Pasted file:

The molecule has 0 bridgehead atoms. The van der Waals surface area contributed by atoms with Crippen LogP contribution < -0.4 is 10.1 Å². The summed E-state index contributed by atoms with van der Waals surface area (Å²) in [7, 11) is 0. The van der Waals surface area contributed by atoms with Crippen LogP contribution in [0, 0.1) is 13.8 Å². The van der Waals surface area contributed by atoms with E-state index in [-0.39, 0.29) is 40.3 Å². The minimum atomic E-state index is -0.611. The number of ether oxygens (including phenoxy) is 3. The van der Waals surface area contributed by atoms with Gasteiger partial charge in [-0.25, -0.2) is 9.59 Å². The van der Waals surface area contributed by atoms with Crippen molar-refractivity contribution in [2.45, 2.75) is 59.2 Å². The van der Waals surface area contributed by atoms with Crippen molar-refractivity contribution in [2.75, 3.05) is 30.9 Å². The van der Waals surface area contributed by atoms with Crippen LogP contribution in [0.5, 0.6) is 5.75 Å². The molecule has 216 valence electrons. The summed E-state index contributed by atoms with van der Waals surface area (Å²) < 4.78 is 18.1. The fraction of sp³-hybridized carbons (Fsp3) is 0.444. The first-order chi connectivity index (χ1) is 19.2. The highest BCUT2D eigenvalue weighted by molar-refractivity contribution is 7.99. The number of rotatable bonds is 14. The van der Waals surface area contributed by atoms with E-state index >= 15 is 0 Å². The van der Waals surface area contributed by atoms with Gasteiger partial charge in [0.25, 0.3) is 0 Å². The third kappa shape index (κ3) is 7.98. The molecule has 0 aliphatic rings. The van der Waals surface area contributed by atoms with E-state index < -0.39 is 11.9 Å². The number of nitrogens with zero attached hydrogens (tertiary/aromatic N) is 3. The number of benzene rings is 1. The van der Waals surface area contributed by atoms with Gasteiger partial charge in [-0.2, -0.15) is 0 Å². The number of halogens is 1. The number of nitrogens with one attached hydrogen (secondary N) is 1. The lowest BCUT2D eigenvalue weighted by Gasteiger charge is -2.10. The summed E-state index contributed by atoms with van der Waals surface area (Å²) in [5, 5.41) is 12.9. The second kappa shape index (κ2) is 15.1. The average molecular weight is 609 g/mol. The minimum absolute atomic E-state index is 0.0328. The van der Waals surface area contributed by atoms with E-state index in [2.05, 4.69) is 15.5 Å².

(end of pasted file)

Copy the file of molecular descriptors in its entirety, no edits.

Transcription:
The molecule has 0 bridgehead atoms. The van der Waals surface area contributed by atoms with Crippen LogP contribution < -0.4 is 10.1 Å². The summed E-state index contributed by atoms with van der Waals surface area (Å²) in [7, 11) is 0. The van der Waals surface area contributed by atoms with Crippen LogP contribution in [0, 0.1) is 13.8 Å². The van der Waals surface area contributed by atoms with E-state index in [-0.39, 0.29) is 40.3 Å². The minimum atomic E-state index is -0.611. The number of ether oxygens (including phenoxy) is 3. The van der Waals surface area contributed by atoms with Gasteiger partial charge in [-0.25, -0.2) is 9.59 Å². The van der Waals surface area contributed by atoms with Crippen molar-refractivity contribution in [2.45, 2.75) is 59.2 Å². The van der Waals surface area contributed by atoms with Crippen molar-refractivity contribution in [2.75, 3.05) is 30.9 Å². The van der Waals surface area contributed by atoms with Crippen LogP contribution in [0.5, 0.6) is 5.75 Å². The molecule has 216 valence electrons. The summed E-state index contributed by atoms with van der Waals surface area (Å²) < 4.78 is 18.1. The fraction of sp³-hybridized carbons (Fsp3) is 0.444. The first-order chi connectivity index (χ1) is 19.2. The highest BCUT2D eigenvalue weighted by molar-refractivity contribution is 7.99. The number of rotatable bonds is 14. The van der Waals surface area contributed by atoms with E-state index >= 15 is 0 Å². The van der Waals surface area contributed by atoms with Gasteiger partial charge in [0.25, 0.3) is 0 Å². The third kappa shape index (κ3) is 7.98. The molecule has 0 aliphatic rings. The van der Waals surface area contributed by atoms with E-state index < -0.39 is 11.9 Å². The number of nitrogens with zero attached hydrogens (tertiary/aromatic N) is 3. The number of benzene rings is 1. The van der Waals surface area contributed by atoms with Gasteiger partial charge in [-0.2, -0.15) is 0 Å². The number of halogens is 1. The number of nitrogens with one attached hydrogen (secondary N) is 1. The lowest BCUT2D eigenvalue weighted by Gasteiger charge is -2.10. The summed E-state index contributed by atoms with van der Waals surface area (Å²) in [5, 5.41) is 12.9. The second kappa shape index (κ2) is 15.1. The average molecular weight is 609 g/mol. The minimum absolute atomic E-state index is 0.0328. The van der Waals surface area contributed by atoms with E-state index in [2.05, 4.69) is 15.5 Å².